I went to a horse show today. Oh, dear.
If an 18th century Christian suddenly dropped into a US church service he or she might experience shock and possibly revulsion. Actually, a better illustration for my experience today would be yanking a 21st century saint out of pew or pulpit, dropping him into an 18th century congregation for a number of years, then returning him home once again to the 21st century.
Such a scenario would almost certainly deliver a body blow of revulsion to this faithful one. The way salvation is being worked out may have changed dramatically in the intervening centuries. My return to the horse show practice pen today got me thinking about how far we may have traveled from the path blazed by first century Christians.
Returning to the Horse Show Practice Pen
During my years in the horse show industry I learned more from watching the goings on in the practice pen between classes than anywhere else. Whether reining, pleasure, trail, or hunt seat, I studied the methods used by both elite trainers and the unknowns.
It has been a few years since I visited the practice pen at a large horse show and longer still since I was in there with the rest of the riders jockeying for space. Some simply exercised and maintained well trained horses while others tried to force just a little bit more before riding for the prize.
The practice pen is still a great place to gauge the training styles and methods used by successful riders but I didn’t stay in my seat very long today. Within seconds of arrival I witnessed riders banging horses in the mouth with severe bits for some infraction only they could detect. Booted toes pointed straight down allowing sharp spurs to rest against the horse’s bellies to “teach” the horse to slow even more, collect or lift.
At least that’s what I assume they were doing. Without a working knowledge of “traditional” training methods one might assume these riders were sadists. In 95% of cases they aren’t; they’re just doing their job the best way they know how.
Otherwise graceful heads and necks were ratcheted down by super short martingales or clamped in place with draw reins. Strides were painfully crooked with hindquarters crabbed to the inside to create a nice “pleasure lope.” Little wonder that tied-in tails swished like angry cats and mouths gapped wide because trainers allowed the horses the freedom to open their mouths in vain attempts to escape the vise that captured poll, mouth, and chest.
One trainer was giving a lesson to a teen working her horse in a tight 30 foot circle at trot (not jog) and lope. When the girl jerked HARD on one rein after the other, time and again as the horse worked with unvarying cadence and apparent obedience, the trainer encouraged her to KEEP DOING IT.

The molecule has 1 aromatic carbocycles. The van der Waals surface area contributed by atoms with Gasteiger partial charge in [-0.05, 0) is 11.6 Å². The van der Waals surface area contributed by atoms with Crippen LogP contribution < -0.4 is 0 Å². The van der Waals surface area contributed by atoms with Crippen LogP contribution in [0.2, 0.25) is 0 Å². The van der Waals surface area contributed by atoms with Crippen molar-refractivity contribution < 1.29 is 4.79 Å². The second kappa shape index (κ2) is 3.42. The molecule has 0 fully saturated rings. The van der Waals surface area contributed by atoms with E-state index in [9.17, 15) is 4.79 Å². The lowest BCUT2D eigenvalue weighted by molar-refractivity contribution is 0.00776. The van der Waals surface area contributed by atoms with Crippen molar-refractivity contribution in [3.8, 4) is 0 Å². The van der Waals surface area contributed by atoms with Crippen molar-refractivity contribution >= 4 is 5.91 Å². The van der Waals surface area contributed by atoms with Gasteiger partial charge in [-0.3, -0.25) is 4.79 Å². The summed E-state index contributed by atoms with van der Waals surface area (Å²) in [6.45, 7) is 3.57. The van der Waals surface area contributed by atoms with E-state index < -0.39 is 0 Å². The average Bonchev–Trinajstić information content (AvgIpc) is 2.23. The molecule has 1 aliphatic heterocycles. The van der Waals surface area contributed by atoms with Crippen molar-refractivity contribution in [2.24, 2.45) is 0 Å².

Pulled up Short
Do these trainers wonder why their horses stop hard on the forehand? Do they blame the horse? Do they care? Time and again when a horse moved a bit too freely, visibly reacted to the lesson, or moved a head or neck just a tad more than the rider could tolerate, it was dumped onto its front end by leverage and muscled to a grinding halt.
Ugly. Unnecessary. Painful to watch. Heart-breaking because most of these riders do care about their horses. Perhaps horses forgive because they realize the humans have no concept of what they do.
Less than two minutes into my practice pen observation I was already quietly telling this horse and that to “dump your rider and stomp him into the ground!” Within five minutes I realized leaving was the best plan so off we went to a different arena.
Different ‘congregation’ – same result.
21st century Christian Assumptions
Recent years have proven to me how life with horses instructs humans about life with God if there is a willingness to learn. Wondering how far off course we are from the narrow path of Matthew 7 isn’t a new question. I’ve frequently thought modern assumptions and expectations may be more a result of false teaching than God’s truth.
Punitive horse training has been around a long time. Certainly I spoke against it in the past and was guilty of doing some things then that I would never do today, but my visceral reaction at this show was a shock. I know there is error within the church, but how much error does God see in me?
How far have 21st century Christians traveled from a pure pursuit of right relationship to God the Father? What would a 1st century Christian think of our behavior, lifestyle, worship, and family habits today? There is ample evidence that the early church wasn’t perfect, but would Paul or Silas, James or Peter, recognize us as brethren?
What reaction would our fictional time traveler have of his fellows today if given the opportunity to spend three years walking with the Apostles? Spending years pursuing relationship with horses without concern for competitive success certainly changed my perspective. There is right. There is wrong. There is reality. When do we need to question what we do and how we do it against an unwavering standard?
Have you ever wondered if God sees us the same way we see ourselves? I fear not.
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I believe that every problem we have with our horses God has with us. Any trouble in the relationship is our fault – not His. Likewise, most (all?) difficulties we have in relationship with our horses is also our fault. Learn more about the pursuit of right relationship with God, horses, and one another in the first book of the Amazing Grays Trilogy,